Bologna, of both the literal and figurative variety, has surprisingly made its way into my life. For better or worse, this salty, run of the mill lunch meat has taught me a few things about quality and execution. These lessons, in turn, have helped shape my views regarding my business as one the Founder of Dion’s, and about state politics in New Mexico.
My First Bologna Lesson
The first time I was introduced to this particular lunch meat was in 1978 when my partner and I started Dion’s. We took over an old restaurant and the previous owner had offered a simple bologna sandwich, which we decided to keep on our menu. At the time, I was fresh out of college and had been spoiled from a food perspective. My grandparents had emigrated from Greece and food was the superstar of our family. My grandmother made everything from scratch and pork chops appeared on my plate far more often than white bread sandwiches.
As a result, I had never actually eaten a bologna sandwich until I tried the one we served at our restaurant. While it certainly did not make my taste buds jump for joy, we decided to keep it on the menu for continuity’s sake. A couple months later, I asked my partner if he had ever tried the bologna sandwich, to which he replied, “no way, it’s awful.” From that moment forward, the two of us came to an agreement − we would never put anything on our menu that we didn’t crave ourselves. While it sounds simple, it became the foundation of our company and serving “Great Food” became our number one value.
Execution is Key
Years after the meat came off our menu, I visited a restaurant on the east coast which serves sandwiches named after presidents. “The Richard Nixon” was on the menu and it aptly featured Bologna. I was not keen on ordering it, but the employee behind the counter persuaded me stating it was a customer favorite. To my surprise, the sandwich was fantastic. The freshly sliced bologna was fried and put between perfectly toasted, aromatic bread. This experience taught me another life lesson – execution is key. In reflecting on why our original sandwich did not satisfy, it was because we used poor-quality bologna, we served it cold, and put it on ordinary bread. If executed at a high level, the sandwich could have stood a chance.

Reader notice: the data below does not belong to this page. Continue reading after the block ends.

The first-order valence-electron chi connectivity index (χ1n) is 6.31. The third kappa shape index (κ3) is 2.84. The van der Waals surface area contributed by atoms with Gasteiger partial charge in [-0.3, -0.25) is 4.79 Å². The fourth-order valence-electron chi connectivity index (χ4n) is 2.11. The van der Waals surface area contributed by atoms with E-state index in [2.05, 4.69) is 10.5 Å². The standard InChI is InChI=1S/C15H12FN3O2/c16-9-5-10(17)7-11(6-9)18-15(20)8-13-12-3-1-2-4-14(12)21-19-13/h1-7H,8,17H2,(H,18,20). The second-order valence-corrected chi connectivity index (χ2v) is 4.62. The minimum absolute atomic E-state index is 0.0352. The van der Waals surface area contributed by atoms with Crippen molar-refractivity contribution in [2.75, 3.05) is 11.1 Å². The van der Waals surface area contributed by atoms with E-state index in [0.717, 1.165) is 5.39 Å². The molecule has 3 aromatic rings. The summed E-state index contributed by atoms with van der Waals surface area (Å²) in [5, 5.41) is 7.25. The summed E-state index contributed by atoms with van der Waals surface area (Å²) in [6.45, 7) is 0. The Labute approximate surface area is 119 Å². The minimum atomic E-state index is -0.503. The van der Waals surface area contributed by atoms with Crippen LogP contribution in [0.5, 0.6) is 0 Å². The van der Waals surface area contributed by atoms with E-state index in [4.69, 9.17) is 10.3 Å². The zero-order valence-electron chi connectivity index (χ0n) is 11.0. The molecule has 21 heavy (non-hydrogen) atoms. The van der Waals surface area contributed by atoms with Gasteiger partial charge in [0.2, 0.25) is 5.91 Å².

Given the lessons I have learned about quality and execution in business, I often find myself being frustrated with politics in New Mexico. In particular, it seems that strong legislation that gets proposed is often not shared and/or enacted upon. For example, HB180 in 2018 would have routed more taxpayer dollars to the classroom instead of putting it towards school district administration. The bill was based on extensive data, had bipartisan support, boasted a whopping 23 sponsors, and had a solid execution plan. Despite the strong support for the bill, it died in committee because leadership did not see it as a priority, and most legislators did not even get a chance to vote for or against it. It is an example of high-quality legislation that would have made a significant impact on the state, but sadly never came to fruition.
There seem to be many quality bills that do not become law. Perhaps it is because our legislators do not get a proper “taste” of the bill, or there are other, sometimes more insidious factors, that keep these bills from being fulfilled. Additionally, even when we do get quality legislation passed, at times, it is not executed correctly, turning what could have been a gourmet piece of legislation into to a mundane sandwich that leaves a bad taste in your mouth.
Only when we are able to honestly look at our most pressing issues and move beyond party politics will we find a way forward to improve our education system, reduce our crime, and increase our quality of life.